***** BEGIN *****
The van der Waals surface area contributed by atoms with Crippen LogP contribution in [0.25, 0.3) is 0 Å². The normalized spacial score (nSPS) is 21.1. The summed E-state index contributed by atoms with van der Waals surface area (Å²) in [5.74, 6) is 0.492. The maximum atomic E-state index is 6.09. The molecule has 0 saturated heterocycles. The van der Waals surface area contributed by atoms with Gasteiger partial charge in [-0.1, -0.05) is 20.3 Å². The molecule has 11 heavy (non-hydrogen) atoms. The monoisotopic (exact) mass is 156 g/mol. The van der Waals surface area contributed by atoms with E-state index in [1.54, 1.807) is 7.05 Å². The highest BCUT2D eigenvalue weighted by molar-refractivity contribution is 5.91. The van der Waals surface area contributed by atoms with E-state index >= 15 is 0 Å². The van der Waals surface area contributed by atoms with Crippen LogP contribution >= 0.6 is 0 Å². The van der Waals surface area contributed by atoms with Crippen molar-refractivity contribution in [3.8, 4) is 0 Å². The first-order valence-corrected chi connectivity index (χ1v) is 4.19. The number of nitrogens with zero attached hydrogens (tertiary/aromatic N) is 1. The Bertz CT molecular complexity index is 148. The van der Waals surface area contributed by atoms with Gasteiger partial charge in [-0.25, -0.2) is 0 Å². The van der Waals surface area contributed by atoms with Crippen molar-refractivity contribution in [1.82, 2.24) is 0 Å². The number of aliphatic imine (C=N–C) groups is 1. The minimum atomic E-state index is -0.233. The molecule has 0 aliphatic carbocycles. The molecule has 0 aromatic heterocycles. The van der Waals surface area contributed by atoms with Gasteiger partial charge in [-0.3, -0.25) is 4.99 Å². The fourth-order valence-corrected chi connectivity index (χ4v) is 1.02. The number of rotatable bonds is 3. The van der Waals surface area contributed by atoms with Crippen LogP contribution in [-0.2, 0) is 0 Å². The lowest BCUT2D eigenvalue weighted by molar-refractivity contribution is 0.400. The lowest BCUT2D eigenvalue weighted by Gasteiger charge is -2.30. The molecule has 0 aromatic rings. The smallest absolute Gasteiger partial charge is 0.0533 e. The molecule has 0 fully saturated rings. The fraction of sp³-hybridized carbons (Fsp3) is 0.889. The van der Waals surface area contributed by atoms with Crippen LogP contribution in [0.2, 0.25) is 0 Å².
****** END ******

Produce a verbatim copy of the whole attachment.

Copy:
The van der Waals surface area contributed by atoms with Crippen LogP contribution in [0.25, 0.3) is 0 Å². The normalized spacial score (nSPS) is 21.1. The summed E-state index contributed by atoms with van der Waals surface area (Å²) in [5.74, 6) is 0.492. The maximum atomic E-state index is 6.09. The molecule has 0 saturated heterocycles. The van der Waals surface area contributed by atoms with Gasteiger partial charge in [-0.1, -0.05) is 20.3 Å². The molecule has 11 heavy (non-hydrogen) atoms. The monoisotopic (exact) mass is 156 g/mol. The van der Waals surface area contributed by atoms with E-state index in [1.54, 1.807) is 7.05 Å². The highest BCUT2D eigenvalue weighted by molar-refractivity contribution is 5.91. The van der Waals surface area contributed by atoms with E-state index >= 15 is 0 Å². The van der Waals surface area contributed by atoms with Crippen LogP contribution >= 0.6 is 0 Å². The van der Waals surface area contributed by atoms with Crippen molar-refractivity contribution in [3.8, 4) is 0 Å². The first-order valence-corrected chi connectivity index (χ1v) is 4.19. The number of nitrogens with zero attached hydrogens (tertiary/aromatic N) is 1. The Bertz CT molecular complexity index is 148. The van der Waals surface area contributed by atoms with Gasteiger partial charge in [-0.25, -0.2) is 0 Å². The van der Waals surface area contributed by atoms with Crippen molar-refractivity contribution in [1.82, 2.24) is 0 Å². The number of aliphatic imine (C=N–C) groups is 1. The minimum atomic E-state index is -0.233. The molecule has 0 aliphatic carbocycles. The molecule has 0 aromatic heterocycles. The van der Waals surface area contributed by atoms with Gasteiger partial charge in [-0.3, -0.25) is 4.99 Å². The fourth-order valence-corrected chi connectivity index (χ4v) is 1.02. The number of rotatable bonds is 3. The van der Waals surface area contributed by atoms with Crippen LogP contribution in [-0.2, 0) is 0 Å². The lowest BCUT2D eigenvalue weighted by molar-refractivity contribution is 0.400. The lowest BCUT2D eigenvalue weighted by Gasteiger charge is -2.30. The molecule has 0 aromatic rings. The smallest absolute Gasteiger partial charge is 0.0533 e. The molecule has 0 fully saturated rings. The fraction of sp³-hybridized carbons (Fsp3) is 0.889. The van der Waals surface area contributed by atoms with Crippen LogP contribution in [0.2, 0.25) is 0 Å².